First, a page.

I don’t think many realize that grief is not just about the loss of a person to death. There are many types of losses and each loss is as important as the next. The most difficult losses for me are the loss of a relationship or of a dream. I don’t know about you but in my earlier years I thought it would be easier to lose a love to death than to lose them in life. To lose someone who is still living, you know that they are still out there living their life without you and it not only hurts but it can give you a sense of desperation.
In order to truly accept a loss, we must grieve. If you do not grieve, you will keep running from the feelings and someday, somewhere you will blow up and wonder where your reaction came from. It is referred to as “coming out sideways”. “Coming out sideways” is when your reaction to a situation is actually due to emotions left over from a past situation that have not been dealt with. When you don’t grieve each loss, the emotions build up until you can no longer contain them and they have to come out somewhere.
Grief is not fun so we often try to avoid it by putting our attention to other things or any other thing. In crisis counseling, many callers had a situation they had not grieved. It could have been the loss of a job, a friendship, a home but whatever it was, they would admit that it had an impact on their lives and left unresolved emotions. Each person grieves in their own way but there is a model that grief typically follows and it is referred to as The Seven Stages of Grief and are as follows:
SHOCK & DENIAL-
You will probably react to learning of the loss with numbed disbelief. You may deny the reality of the loss at some level, in order to avoid the pain. Shock provides emotional protection from being overwhelmed all at once. This may last for weeks.
PAIN & GUILT-
As the shock wears off, it is replaced with the suffering of unbelievable pain. Although excruciating and almost unbearable, it is important that you experience the pain fully, and not hide it, avoid it or escape from it with alcohol or drugs.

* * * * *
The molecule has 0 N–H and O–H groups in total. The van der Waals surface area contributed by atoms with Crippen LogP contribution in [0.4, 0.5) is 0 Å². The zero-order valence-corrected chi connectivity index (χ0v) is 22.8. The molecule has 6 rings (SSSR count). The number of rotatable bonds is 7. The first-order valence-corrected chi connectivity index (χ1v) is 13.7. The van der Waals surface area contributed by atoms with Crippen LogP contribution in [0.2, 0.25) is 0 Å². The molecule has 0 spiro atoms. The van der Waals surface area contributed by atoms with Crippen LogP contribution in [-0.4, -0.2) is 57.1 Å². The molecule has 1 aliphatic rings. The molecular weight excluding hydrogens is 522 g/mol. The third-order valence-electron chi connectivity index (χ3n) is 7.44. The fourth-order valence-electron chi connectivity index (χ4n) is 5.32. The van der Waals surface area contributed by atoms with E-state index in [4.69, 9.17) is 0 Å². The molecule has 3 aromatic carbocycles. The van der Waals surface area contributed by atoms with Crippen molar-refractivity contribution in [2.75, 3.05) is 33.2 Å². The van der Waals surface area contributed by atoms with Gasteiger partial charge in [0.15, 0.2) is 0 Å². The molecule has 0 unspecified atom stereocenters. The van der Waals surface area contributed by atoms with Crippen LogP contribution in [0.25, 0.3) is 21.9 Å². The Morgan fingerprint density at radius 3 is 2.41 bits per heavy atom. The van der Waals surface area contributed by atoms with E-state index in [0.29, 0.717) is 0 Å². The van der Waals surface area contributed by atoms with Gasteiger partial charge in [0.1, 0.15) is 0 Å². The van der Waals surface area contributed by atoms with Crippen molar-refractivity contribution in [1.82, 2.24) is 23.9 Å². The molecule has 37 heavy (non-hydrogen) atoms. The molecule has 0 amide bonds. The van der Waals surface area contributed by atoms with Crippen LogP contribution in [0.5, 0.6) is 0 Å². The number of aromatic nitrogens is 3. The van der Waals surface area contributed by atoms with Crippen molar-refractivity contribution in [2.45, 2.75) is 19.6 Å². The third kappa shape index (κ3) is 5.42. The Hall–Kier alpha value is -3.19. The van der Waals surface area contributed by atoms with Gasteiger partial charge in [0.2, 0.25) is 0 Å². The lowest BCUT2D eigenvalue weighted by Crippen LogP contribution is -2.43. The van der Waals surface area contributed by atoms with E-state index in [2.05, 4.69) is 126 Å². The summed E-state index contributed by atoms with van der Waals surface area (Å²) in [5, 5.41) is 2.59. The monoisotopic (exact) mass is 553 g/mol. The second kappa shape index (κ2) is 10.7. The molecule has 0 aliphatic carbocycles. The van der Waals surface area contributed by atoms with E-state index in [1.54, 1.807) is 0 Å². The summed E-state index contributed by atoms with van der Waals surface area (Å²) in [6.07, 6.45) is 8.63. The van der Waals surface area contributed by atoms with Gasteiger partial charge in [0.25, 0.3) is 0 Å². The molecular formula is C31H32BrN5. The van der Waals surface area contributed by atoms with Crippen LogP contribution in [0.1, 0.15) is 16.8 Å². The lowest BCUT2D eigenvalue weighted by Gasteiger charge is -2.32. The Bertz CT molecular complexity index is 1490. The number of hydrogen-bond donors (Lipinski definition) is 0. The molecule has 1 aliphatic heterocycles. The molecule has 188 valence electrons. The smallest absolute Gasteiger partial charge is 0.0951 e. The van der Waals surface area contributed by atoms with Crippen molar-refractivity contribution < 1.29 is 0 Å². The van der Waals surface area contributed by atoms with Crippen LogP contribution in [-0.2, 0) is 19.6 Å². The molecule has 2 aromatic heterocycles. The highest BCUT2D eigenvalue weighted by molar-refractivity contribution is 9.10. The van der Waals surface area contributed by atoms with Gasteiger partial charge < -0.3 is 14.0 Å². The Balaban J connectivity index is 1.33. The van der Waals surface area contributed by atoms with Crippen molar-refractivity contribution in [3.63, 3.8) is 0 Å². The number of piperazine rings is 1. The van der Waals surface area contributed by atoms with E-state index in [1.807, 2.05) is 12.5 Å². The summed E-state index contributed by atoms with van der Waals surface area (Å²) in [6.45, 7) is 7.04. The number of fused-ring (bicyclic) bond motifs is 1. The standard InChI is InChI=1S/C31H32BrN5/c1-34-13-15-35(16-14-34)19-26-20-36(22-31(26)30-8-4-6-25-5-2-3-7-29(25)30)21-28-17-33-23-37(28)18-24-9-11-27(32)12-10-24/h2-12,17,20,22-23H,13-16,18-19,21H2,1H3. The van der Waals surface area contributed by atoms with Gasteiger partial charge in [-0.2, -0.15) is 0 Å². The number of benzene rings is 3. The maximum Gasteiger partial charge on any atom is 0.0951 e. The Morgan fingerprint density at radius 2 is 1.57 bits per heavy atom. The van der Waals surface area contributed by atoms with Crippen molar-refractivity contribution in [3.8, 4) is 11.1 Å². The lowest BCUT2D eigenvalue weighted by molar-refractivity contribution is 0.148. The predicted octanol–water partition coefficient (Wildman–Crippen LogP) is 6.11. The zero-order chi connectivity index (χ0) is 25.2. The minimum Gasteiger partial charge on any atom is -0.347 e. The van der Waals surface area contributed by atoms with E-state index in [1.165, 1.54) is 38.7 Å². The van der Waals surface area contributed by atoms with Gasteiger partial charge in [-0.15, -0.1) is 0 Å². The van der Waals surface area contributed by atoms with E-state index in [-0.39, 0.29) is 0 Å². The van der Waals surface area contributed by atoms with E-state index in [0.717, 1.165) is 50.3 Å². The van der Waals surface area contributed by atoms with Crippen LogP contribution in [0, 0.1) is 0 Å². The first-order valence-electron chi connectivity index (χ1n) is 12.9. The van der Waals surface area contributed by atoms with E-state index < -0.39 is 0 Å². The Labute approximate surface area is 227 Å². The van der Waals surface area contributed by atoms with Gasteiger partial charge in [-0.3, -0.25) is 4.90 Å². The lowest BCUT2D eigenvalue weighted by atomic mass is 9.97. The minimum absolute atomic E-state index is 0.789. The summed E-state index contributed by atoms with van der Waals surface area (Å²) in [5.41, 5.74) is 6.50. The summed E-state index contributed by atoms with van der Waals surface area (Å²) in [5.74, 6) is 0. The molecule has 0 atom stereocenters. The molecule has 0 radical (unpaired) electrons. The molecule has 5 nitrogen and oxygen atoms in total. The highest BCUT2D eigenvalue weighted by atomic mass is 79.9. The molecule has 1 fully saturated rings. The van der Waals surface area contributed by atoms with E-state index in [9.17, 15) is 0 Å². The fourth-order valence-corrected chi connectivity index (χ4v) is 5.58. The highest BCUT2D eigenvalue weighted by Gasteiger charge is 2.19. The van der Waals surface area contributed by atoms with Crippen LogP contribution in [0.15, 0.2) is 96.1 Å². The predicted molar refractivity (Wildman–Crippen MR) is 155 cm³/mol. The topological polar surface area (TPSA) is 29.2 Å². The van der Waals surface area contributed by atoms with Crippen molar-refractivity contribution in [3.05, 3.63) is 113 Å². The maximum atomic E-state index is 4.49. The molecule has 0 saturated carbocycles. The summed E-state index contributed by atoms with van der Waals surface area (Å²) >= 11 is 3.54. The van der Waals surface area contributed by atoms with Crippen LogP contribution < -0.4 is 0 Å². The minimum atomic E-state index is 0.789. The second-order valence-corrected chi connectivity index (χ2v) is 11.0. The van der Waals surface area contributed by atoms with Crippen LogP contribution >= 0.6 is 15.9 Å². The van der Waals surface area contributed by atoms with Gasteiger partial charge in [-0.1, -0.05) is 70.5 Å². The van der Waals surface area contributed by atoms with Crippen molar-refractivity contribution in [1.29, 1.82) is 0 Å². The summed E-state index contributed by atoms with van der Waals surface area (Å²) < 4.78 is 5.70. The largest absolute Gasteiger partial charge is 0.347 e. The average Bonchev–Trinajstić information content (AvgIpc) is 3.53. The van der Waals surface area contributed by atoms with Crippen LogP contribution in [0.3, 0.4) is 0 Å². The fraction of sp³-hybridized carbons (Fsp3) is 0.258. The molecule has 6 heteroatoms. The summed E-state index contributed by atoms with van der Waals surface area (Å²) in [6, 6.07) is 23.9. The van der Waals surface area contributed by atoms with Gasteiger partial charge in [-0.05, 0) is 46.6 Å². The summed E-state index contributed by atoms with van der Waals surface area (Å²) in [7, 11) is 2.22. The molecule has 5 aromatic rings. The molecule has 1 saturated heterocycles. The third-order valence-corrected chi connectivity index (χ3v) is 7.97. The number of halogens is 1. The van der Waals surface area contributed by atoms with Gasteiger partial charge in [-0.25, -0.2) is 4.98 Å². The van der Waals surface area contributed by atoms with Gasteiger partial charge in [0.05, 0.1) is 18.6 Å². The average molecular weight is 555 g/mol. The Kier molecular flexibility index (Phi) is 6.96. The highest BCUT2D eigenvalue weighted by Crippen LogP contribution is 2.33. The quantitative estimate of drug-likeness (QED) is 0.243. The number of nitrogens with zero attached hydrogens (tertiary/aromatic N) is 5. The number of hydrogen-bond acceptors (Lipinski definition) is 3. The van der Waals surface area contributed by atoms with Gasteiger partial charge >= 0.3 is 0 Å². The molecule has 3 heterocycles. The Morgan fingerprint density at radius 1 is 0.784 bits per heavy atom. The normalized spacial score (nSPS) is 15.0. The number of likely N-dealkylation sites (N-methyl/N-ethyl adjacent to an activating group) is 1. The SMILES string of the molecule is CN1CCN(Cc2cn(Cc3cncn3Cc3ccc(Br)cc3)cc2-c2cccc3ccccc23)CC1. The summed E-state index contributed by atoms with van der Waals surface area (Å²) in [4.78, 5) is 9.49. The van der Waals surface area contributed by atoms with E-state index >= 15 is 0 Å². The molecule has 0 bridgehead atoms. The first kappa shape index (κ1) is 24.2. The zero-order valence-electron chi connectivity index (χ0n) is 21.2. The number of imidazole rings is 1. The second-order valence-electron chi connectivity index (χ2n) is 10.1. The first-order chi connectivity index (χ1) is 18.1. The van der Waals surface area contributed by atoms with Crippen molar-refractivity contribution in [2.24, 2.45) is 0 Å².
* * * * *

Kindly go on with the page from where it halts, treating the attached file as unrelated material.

You may have guilty feelings or remorse over things you did or didn’t do with your loved one. Life feels chaotic and scary during this phase.
long period of sad reflection will likely overtake you. This is a normal stage of grief, so do not be “talked out of it” by well-meaning outsiders. Encouragement from others is not helpful to you during this stage of grieving.
During this time, you finally realize the true magnitude of your loss, and it depresses you. You may isolate yourself on purpose, reflect on things you did with your lost one, and focus on memories of the past. You may sense feelings of emptiness or despair.
ANGER & BARGAINING-
Frustration gives way to anger, and you may lash out and lay unwarranted blame for the death on someone else. Please try to control this, as permanent damage to your relationships may result. This is a time for the release of bottled up emotion.
THE UPWARD TURN-
As you start to adjust to live without your dear one, your life becomes a little calmer and more organized. Your physical symptoms lessen, and your “depression” begins to lift slightly.
RECONSTRUCTION & WORKING THROUGH-
As you become more functional, your mind starts working again, and you will find yourself seeking realistic solutions to problems posed by life without your loved one. You will start to work on practical and financial problems and reconstructing yourself and your life without him or her.
ACCEPTANCE & HOPE-
During this, the last of the seven stages in this grief model, you learn to accept and deal with the reality of your situation. Acceptance does not necessarily mean instant happiness. Given the pain and turmoil you have experienced, you can never return to the carefree, untroubled YOU that existed before this tragedy. But you will find a way forward.
You will start to look forward and actually plan things for the future. Eventually, you will be able to think about your lost loved one without pain; sadness, yes, but the wrenching pain will be gone. You will once again anticipate some good times to come, and yes, even find joy again in the experience of living.
Recover from Grief.com
Though this version of the model covers loss through death, it can be applied to any type of loss. When you experience an anger or depression for which the reason cannot be pinpointed, ask yourself “What is missing?” and/or “What has changed?”. You may have to think back in time but there will more than likely be some feeling that you have been avoiding or running away from.
Rather than thinking of crying as being a weakness or self pity, see it as cleansing. Crying is a release of pent up emotion and is healthy.